• Othello School District 2020 Replacement Levy Frequently Asked Questions (FAQs)

    What is the difference between a bond and levy?

    The best way to differentiate between a bond and levy is to remember that Bonds are for Buildings and Levies are for Learning. School bonds provide immediate funds for large, long-term capital projects, such as modernization of buildings, new school construction or purchasing property. 

    Levies bridge the gap between state and federal funding and the actual cost of operating a school district. Levies support basic educational programs and services. Levies greatly contribute to our annual operating budget and support student learning, health and safety, athletics, instructional support, technology, music and arts, early learning programs, operations and maintenance. 

    Does the Replacement Educational Programs and Operation (EP&O) Levy on the February 11, 2020 ballot fund facility needs?

    No, the proposed replacement EP&O levy does not fund facility needs. This levy will fund programs and operations of the district such as athletics, nursing, custodians, maintenance services, technology, security, teaching staff, curriculum updates, early learning programs, community education, staff professional development, etc. The state of Washington either underfunds or does not fund these programs. 

    What did the prior 2018-2020 EP&O levy (formerly known as the Maintenance and Operations Levy) pay for?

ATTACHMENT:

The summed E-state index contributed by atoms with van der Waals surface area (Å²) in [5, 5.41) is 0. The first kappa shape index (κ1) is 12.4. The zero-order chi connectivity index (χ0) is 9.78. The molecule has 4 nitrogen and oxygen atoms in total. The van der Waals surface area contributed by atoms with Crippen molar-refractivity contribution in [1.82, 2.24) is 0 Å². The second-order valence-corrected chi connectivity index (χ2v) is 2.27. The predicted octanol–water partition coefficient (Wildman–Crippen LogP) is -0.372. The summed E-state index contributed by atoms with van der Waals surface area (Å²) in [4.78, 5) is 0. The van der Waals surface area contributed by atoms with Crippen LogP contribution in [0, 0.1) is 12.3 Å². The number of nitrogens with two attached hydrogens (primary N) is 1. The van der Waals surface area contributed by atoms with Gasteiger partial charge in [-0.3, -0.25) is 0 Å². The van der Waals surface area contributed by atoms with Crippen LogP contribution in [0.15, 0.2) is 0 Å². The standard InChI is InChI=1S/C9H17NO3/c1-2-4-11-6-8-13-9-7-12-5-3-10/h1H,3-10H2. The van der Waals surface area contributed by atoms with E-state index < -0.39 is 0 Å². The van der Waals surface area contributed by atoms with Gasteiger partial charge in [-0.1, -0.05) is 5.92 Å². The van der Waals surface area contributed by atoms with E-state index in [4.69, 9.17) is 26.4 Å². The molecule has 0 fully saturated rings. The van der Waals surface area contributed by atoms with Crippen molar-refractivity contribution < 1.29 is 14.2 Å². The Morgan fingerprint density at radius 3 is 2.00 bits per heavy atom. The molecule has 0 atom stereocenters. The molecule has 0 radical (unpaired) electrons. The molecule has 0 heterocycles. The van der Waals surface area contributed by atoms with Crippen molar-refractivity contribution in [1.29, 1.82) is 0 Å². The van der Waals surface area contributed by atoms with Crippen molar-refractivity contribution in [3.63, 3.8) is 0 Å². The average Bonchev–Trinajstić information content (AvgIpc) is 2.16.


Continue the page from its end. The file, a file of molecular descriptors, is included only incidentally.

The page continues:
On November 9, 2016, during a board workshop, the community was informed that the M&O Levy would support the following:

    • Instruction: Curriculum updates, technology, professional development and mentoring.
    • Compensation: Costs beyond state funding such as certificated wages and benefits, classified wages and benefits, administrator/director wages and benefits, and substitute wages.
    • Programs: Preschool, Ready For Kindergarten, extra curricular, HiCap, AVID, after school programs and summer school. 
    • Operations: Student health services, safety, facility maintenance and technology. 

    Please click here to view the presentation. 

    Additionally, the Othello School District mailed out to the community a publication that provided important details about the funding measure for schools, which lists the specific programs and operations the levy would fund. Click here to view the mailer.

    How much levy dollars go into funding the OSD Preschool program?

    During the 2018-2019 school year, the total actual costs spent on funding the preschool program was only about 1.2% of overall district expenses.

    Preschool expenses represented 6.1% of the amount received from Levy and LEA (state matching funds) from 2018-2019, which amount to a total cost of $445,766.60. Preschool expenses include READY! for Kindergarten, LEARN Academy, Dolly Parton Foundation, preschool teaching staff salaries, and more. 

    levy pie chart

    Is the district allowed to use state and local money to fund preschool?

    Yes. The state and federal government provides funding specifically for preschool programs:

    • ECEAP (pronounced "E-Cap") is the Early Childhood Education and Assistance Program funded by Washington State for children 3 and 4.